Our teaching head Irene has just completed in-service training for her ECD Diploma (Early Childhood Development). Sonery has just gained her ECD Certificate. The ECD qualification is recognised throughout the whole of East Africa and the training was paid for by Mustard Seed Project. Mercy has her ECD certificate whilst Agatha and Seline are both Montesori trained. Seline joined us in January 2011 from a local school where she was the deputy head teacher with lots of experience with the primary age group. Mercy joined us in March 2011 from a local school where she was head teacher. Janet, who has just joined us has her P1 Certificate.

In the summer of 2010 our teachers were joined for two months by Elizabeth Griffin a young Australian who had just finished teacher training in Australia and wanted to spend some time working for a small African charity. Liz was a great asset to the project as she brought lots of fresh ideas as well as considerable enthusiasm.

                       Elizabeth in class


             Teachers planning with Liz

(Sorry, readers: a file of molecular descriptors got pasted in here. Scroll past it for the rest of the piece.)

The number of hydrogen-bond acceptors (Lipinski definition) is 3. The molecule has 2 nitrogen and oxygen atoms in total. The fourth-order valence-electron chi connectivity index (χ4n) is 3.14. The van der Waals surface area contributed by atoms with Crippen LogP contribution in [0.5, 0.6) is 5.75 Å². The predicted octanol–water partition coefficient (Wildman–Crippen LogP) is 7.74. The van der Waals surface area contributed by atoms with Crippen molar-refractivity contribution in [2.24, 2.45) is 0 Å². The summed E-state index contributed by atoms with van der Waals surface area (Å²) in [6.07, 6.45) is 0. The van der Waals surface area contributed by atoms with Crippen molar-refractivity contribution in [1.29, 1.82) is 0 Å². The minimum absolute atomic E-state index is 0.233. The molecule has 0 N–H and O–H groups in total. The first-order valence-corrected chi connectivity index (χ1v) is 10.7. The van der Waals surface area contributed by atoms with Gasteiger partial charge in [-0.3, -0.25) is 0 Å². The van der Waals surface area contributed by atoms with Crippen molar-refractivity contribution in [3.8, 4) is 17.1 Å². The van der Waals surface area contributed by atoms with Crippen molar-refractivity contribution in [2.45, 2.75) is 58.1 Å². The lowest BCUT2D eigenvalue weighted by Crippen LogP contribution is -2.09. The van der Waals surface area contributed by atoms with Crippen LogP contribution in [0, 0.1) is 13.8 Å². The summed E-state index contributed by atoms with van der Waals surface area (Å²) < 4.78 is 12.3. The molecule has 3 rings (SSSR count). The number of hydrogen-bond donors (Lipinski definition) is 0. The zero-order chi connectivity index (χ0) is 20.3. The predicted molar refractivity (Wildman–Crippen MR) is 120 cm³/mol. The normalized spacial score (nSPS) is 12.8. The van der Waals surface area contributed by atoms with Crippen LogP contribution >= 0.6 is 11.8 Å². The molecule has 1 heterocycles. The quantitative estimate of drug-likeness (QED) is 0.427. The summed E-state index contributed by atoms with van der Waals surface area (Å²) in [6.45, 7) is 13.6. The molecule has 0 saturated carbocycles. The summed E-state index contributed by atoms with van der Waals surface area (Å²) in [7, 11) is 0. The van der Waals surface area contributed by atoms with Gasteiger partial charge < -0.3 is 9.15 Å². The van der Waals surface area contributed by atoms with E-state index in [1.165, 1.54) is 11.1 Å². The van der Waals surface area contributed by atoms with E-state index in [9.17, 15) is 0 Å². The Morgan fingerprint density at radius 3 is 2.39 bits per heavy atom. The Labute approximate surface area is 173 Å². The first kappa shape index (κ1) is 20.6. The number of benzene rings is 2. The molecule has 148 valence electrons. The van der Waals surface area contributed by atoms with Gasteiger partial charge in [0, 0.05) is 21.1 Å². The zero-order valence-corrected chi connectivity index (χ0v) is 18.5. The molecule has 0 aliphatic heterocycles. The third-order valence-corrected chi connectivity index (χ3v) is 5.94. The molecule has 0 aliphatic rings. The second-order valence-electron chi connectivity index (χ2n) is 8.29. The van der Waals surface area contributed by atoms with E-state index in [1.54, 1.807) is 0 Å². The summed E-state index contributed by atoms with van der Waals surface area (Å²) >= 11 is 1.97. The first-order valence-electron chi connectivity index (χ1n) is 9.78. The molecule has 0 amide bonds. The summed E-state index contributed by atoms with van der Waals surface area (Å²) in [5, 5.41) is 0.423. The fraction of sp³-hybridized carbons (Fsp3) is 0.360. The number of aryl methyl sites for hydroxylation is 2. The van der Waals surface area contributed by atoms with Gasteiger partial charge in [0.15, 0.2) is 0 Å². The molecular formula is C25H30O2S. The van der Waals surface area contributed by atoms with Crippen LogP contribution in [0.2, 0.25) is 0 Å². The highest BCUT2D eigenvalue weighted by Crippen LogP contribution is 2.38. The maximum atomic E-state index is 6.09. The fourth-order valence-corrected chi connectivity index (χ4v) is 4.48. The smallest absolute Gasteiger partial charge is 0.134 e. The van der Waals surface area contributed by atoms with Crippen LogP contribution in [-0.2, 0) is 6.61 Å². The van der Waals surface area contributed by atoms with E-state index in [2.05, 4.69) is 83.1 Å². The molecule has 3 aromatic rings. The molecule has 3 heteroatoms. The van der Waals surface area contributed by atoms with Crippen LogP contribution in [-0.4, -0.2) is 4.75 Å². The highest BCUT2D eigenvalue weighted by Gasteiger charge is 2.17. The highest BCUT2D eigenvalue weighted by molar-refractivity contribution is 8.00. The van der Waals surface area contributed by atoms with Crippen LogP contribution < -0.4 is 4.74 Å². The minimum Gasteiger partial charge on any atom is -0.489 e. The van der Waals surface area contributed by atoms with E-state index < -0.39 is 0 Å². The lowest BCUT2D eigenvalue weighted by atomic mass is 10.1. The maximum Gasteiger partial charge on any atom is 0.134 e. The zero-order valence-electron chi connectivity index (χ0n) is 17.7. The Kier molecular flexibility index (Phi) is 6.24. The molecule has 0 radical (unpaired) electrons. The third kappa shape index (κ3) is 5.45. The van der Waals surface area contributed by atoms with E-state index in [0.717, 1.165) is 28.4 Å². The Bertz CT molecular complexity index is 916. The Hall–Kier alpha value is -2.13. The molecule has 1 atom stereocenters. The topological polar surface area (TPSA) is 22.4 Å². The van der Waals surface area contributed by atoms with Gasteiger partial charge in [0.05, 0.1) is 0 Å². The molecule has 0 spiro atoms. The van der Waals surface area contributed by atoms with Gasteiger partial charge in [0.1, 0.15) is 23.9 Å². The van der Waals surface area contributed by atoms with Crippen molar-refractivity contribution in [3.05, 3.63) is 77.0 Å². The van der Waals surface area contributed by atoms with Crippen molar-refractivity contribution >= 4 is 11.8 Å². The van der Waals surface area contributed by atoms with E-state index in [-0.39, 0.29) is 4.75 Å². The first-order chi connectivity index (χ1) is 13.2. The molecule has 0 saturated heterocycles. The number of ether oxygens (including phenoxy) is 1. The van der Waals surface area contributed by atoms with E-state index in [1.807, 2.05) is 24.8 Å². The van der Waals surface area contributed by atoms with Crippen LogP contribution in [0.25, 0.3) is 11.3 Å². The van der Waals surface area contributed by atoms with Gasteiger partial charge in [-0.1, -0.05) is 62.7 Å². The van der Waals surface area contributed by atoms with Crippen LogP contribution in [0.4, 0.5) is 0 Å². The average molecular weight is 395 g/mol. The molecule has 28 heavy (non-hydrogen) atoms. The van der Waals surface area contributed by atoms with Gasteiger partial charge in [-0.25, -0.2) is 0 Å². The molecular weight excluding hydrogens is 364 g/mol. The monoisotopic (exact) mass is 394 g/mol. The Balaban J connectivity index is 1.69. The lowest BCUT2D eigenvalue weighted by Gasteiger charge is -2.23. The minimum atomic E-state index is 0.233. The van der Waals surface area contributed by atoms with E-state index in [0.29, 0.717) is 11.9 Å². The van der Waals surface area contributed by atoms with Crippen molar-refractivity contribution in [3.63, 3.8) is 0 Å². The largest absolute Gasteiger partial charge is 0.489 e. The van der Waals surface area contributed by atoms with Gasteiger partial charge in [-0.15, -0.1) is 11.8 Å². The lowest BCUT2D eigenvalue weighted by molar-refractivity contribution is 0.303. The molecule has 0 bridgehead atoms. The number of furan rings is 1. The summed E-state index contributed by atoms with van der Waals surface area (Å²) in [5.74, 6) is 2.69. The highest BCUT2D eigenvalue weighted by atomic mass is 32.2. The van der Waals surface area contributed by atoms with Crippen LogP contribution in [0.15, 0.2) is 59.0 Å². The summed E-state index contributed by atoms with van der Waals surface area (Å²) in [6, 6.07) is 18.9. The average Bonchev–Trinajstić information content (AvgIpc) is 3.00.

In Kenya the school year is divided into three equal terms with four weeks holiday in between. Teachers spend 3 of each 4 week holiday at college doing training. They are also monitored in school and set tasks to complete. The course lasts for two years. At the end of this they sit an external examination set by KNEC (Kenya National Examinations Council). Their training is in Early Childhood Development which entitles them to teach 4 – 11 year olds. The qualification is recognised throughout East Africa. This training has been paid for by Mustard Seed Project.



Books Abroad are a Scottish charity who send books to schools throughout the developing world. We were so lucky that they sent us 3000 books to coincide with their, and our own visit to Kenya. Many of the group came to visit the project and two, Donna and Catherine came and spent a ‘fun’ day with the children and staff.

  With some of our children

Donna & Catherine hand painting

            Playing games